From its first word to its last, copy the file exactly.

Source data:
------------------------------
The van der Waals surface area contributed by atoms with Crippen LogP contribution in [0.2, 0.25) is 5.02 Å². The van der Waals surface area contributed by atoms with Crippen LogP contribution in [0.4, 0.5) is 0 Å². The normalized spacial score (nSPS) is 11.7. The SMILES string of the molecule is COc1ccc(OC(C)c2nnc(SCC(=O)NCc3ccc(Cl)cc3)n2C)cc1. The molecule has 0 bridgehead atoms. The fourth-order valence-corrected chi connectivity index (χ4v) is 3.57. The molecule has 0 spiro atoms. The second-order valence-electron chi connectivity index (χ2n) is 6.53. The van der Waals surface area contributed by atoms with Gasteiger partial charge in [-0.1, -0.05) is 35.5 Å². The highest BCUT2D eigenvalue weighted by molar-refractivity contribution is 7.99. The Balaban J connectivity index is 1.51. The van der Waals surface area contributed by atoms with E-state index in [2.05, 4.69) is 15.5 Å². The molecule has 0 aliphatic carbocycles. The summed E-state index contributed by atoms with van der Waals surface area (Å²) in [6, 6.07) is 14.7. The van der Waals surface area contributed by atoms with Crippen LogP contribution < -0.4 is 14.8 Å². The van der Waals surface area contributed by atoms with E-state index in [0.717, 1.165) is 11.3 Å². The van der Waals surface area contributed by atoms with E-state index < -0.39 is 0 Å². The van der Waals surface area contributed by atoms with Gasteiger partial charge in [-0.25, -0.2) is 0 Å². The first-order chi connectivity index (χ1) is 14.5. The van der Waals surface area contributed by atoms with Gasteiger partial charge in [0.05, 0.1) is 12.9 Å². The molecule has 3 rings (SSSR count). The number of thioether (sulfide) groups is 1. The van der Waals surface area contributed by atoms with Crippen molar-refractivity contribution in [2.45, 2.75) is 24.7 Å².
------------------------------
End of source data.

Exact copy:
The van der Waals surface area contributed by atoms with Crippen LogP contribution in [0.2, 0.25) is 5.02 Å². The van der Waals surface area contributed by atoms with Crippen LogP contribution in [0.4, 0.5) is 0 Å². The normalized spacial score (nSPS) is 11.7. The SMILES string of the molecule is COc1ccc(OC(C)c2nnc(SCC(=O)NCc3ccc(Cl)cc3)n2C)cc1. The molecule has 0 bridgehead atoms. The fourth-order valence-corrected chi connectivity index (χ4v) is 3.57. The molecule has 0 spiro atoms. The second-order valence-electron chi connectivity index (χ2n) is 6.53. The van der Waals surface area contributed by atoms with Gasteiger partial charge in [-0.1, -0.05) is 35.5 Å². The highest BCUT2D eigenvalue weighted by molar-refractivity contribution is 7.99. The Balaban J connectivity index is 1.51. The van der Waals surface area contributed by atoms with E-state index in [2.05, 4.69) is 15.5 Å². The molecule has 0 aliphatic carbocycles. The summed E-state index contributed by atoms with van der Waals surface area (Å²) in [6, 6.07) is 14.7. The van der Waals surface area contributed by atoms with Crippen LogP contribution < -0.4 is 14.8 Å². The van der Waals surface area contributed by atoms with E-state index in [0.717, 1.165) is 11.3 Å². The van der Waals surface area contributed by atoms with E-state index < -0.39 is 0 Å². The van der Waals surface area contributed by atoms with Gasteiger partial charge in [-0.25, -0.2) is 0 Å². The first-order chi connectivity index (χ1) is 14.5. The van der Waals surface area contributed by atoms with Gasteiger partial charge in [0.05, 0.1) is 12.9 Å². The molecule has 3 rings (SSSR count). The number of thioether (sulfide) groups is 1. The van der Waals surface area contributed by atoms with Crippen molar-refractivity contribution in [2.45, 2.75) is 24.7 Å².